Regardless of national spending trends, self-funding through MedBen gives employers the opportunity to save real money on their health care costs. Learn more by contacting Vice President of Sales & Marketing Brian Fargus at email@example.com.
Another day, another Obamacare delay...
The Internal Revenue Service announced earlier this week that it will delay penalties on small businesses that provide health reimbursement arrangements (HRAs) to their employees to purchase individual health insurance.
In 2013, the Obama administration stated that "stand-alone" HRAs used specifically for the purchase of individual coverage imposed lifetime or annual limits on the dollar value of essential health benefits, and therefore violated Affordable Care Act rules. Employers that continued to offer stand-alone HRA would be subject to fines (in the form of excise taxes) of up to $100 per employee per day.
Assessment of penalties for employers with less than 50 workers was originally scheduled to begin in January 2015, but the delay will push enforcement back six months to July. (Fine assessment for larger businesses began in 2014.)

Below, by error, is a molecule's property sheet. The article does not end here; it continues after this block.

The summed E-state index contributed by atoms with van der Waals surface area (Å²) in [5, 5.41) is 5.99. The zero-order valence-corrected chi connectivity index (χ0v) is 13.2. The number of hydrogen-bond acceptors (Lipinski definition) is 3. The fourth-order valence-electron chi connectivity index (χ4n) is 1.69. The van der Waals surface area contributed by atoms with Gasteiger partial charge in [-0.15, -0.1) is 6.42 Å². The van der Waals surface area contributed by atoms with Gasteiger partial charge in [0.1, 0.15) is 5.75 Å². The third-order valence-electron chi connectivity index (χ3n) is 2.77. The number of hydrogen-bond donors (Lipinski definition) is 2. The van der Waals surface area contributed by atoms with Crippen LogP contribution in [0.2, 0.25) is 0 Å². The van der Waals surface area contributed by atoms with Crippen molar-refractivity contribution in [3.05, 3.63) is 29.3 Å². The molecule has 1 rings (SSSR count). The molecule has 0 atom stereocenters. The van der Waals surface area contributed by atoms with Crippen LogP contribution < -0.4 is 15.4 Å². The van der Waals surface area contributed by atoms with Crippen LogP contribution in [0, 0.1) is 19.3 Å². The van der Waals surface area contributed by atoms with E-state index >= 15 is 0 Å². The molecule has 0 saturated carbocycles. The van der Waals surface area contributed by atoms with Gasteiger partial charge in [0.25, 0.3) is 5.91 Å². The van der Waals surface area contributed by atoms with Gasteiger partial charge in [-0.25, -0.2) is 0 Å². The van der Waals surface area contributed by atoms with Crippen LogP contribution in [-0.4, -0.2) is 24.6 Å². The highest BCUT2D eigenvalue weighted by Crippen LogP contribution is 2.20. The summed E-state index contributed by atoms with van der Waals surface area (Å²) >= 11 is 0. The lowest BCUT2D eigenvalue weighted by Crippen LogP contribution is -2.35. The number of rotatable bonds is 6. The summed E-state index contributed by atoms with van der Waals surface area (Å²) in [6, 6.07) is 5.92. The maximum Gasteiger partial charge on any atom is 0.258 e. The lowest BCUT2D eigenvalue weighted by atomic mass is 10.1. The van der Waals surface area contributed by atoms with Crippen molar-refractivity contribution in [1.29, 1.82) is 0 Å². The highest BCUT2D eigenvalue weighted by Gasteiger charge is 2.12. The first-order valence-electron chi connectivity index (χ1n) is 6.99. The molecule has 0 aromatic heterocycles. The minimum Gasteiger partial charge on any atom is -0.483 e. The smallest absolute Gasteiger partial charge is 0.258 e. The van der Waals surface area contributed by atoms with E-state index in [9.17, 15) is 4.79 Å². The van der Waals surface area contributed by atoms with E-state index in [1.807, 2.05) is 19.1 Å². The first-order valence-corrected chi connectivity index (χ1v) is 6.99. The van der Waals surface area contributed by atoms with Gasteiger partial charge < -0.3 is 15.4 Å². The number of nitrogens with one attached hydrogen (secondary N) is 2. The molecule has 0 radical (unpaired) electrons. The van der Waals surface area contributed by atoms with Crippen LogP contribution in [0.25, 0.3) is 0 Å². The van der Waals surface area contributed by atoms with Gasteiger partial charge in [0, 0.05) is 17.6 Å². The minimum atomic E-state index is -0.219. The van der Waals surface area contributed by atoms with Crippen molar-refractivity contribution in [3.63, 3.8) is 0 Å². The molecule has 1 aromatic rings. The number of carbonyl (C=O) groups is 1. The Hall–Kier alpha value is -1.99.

The IRS notice announcing the delay reads, “The Departments understand that some employers that had been offering health coverage through an employer payment plan may need additional time to obtain group health coverage or adopt a suitable alternative.” It also notes that the insurance exchange for small businesses "is still transitioning and the transition by eligible employers to SHOP Marketplace coverage or other alternatives will take time.”
According to Modern Healthcare, small businesses would prefer the delay be made permanent. “HRAs have been used by employers for decades as an alternative vehicle that allows employers to provide real benefits to workers,” said Joel White, president of the Council for Affordable Health Coverage.